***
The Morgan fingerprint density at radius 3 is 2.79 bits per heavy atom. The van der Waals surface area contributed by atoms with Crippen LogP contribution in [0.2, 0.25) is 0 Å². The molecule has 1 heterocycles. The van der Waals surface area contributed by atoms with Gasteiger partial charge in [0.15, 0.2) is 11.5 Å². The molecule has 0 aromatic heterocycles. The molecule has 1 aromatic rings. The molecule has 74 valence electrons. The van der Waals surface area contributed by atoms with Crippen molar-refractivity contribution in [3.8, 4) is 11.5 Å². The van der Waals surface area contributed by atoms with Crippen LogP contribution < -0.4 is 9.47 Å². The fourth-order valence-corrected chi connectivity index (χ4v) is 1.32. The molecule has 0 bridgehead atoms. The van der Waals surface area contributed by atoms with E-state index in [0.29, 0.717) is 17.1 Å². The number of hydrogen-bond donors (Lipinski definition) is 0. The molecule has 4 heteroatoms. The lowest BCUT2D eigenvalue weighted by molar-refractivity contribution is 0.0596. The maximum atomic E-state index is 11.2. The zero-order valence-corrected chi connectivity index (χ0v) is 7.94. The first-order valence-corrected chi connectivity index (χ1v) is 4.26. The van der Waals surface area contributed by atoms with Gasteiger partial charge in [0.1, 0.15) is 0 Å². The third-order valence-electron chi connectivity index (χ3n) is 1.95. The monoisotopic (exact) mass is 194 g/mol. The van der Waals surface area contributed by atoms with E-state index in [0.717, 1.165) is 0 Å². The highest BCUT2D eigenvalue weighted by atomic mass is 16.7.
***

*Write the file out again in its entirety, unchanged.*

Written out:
The Morgan fingerprint density at radius 3 is 2.79 bits per heavy atom. The van der Waals surface area contributed by atoms with Crippen LogP contribution in [0.2, 0.25) is 0 Å². The molecule has 1 heterocycles. The van der Waals surface area contributed by atoms with Gasteiger partial charge in [0.15, 0.2) is 11.5 Å². The molecule has 0 aromatic heterocycles. The molecule has 1 aromatic rings. The molecule has 74 valence electrons. The van der Waals surface area contributed by atoms with Crippen molar-refractivity contribution in [3.8, 4) is 11.5 Å². The van der Waals surface area contributed by atoms with Crippen LogP contribution < -0.4 is 9.47 Å². The fourth-order valence-corrected chi connectivity index (χ4v) is 1.32. The molecule has 0 bridgehead atoms. The van der Waals surface area contributed by atoms with E-state index in [0.29, 0.717) is 17.1 Å². The number of hydrogen-bond donors (Lipinski definition) is 0. The molecule has 4 heteroatoms. The lowest BCUT2D eigenvalue weighted by molar-refractivity contribution is 0.0596. The maximum atomic E-state index is 11.2. The zero-order valence-corrected chi connectivity index (χ0v) is 7.94. The first-order valence-corrected chi connectivity index (χ1v) is 4.26. The van der Waals surface area contributed by atoms with Gasteiger partial charge in [0.1, 0.15) is 0 Å². The third-order valence-electron chi connectivity index (χ3n) is 1.95. The monoisotopic (exact) mass is 194 g/mol. The van der Waals surface area contributed by atoms with E-state index in [0.717, 1.165) is 0 Å². The highest BCUT2D eigenvalue weighted by atomic mass is 16.7.